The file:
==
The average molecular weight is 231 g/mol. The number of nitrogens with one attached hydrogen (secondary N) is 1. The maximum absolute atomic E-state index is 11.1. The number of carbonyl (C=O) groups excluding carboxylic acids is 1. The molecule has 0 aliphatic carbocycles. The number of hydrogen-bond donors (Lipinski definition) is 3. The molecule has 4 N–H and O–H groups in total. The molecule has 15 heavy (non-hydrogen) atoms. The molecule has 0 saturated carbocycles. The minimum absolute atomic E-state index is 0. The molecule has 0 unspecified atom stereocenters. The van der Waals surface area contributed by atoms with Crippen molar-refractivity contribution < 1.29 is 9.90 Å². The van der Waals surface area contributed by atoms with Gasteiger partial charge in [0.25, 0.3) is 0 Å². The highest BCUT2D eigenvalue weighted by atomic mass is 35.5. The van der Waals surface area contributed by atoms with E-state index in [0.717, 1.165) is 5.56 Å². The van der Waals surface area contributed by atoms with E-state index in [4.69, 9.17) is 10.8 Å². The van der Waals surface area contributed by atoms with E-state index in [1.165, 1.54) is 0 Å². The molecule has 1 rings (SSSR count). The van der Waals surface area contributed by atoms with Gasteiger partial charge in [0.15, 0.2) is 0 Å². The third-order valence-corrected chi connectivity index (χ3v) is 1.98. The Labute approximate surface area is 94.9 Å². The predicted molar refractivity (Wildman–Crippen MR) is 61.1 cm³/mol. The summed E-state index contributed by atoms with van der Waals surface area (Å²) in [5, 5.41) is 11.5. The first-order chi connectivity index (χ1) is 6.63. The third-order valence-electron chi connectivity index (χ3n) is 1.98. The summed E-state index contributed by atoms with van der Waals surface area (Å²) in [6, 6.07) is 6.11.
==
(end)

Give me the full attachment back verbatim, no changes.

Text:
The average molecular weight is 231 g/mol. The number of nitrogens with one attached hydrogen (secondary N) is 1. The maximum absolute atomic E-state index is 11.1. The number of carbonyl (C=O) groups excluding carboxylic acids is 1. The molecule has 0 aliphatic carbocycles. The number of hydrogen-bond donors (Lipinski definition) is 3. The molecule has 4 N–H and O–H groups in total. The molecule has 15 heavy (non-hydrogen) atoms. The molecule has 0 saturated carbocycles. The minimum absolute atomic E-state index is 0. The molecule has 0 unspecified atom stereocenters. The van der Waals surface area contributed by atoms with Crippen molar-refractivity contribution < 1.29 is 9.90 Å². The van der Waals surface area contributed by atoms with Gasteiger partial charge in [0.25, 0.3) is 0 Å². The highest BCUT2D eigenvalue weighted by atomic mass is 35.5. The van der Waals surface area contributed by atoms with E-state index in [0.717, 1.165) is 5.56 Å². The van der Waals surface area contributed by atoms with E-state index in [4.69, 9.17) is 10.8 Å². The van der Waals surface area contributed by atoms with E-state index in [1.165, 1.54) is 0 Å². The molecule has 1 rings (SSSR count). The van der Waals surface area contributed by atoms with Gasteiger partial charge in [0.15, 0.2) is 0 Å². The third-order valence-corrected chi connectivity index (χ3v) is 1.98. The Labute approximate surface area is 94.9 Å². The predicted molar refractivity (Wildman–Crippen MR) is 61.1 cm³/mol. The summed E-state index contributed by atoms with van der Waals surface area (Å²) in [5, 5.41) is 11.5. The first-order chi connectivity index (χ1) is 6.63. The third-order valence-electron chi connectivity index (χ3n) is 1.98. The summed E-state index contributed by atoms with van der Waals surface area (Å²) in [6, 6.07) is 6.11.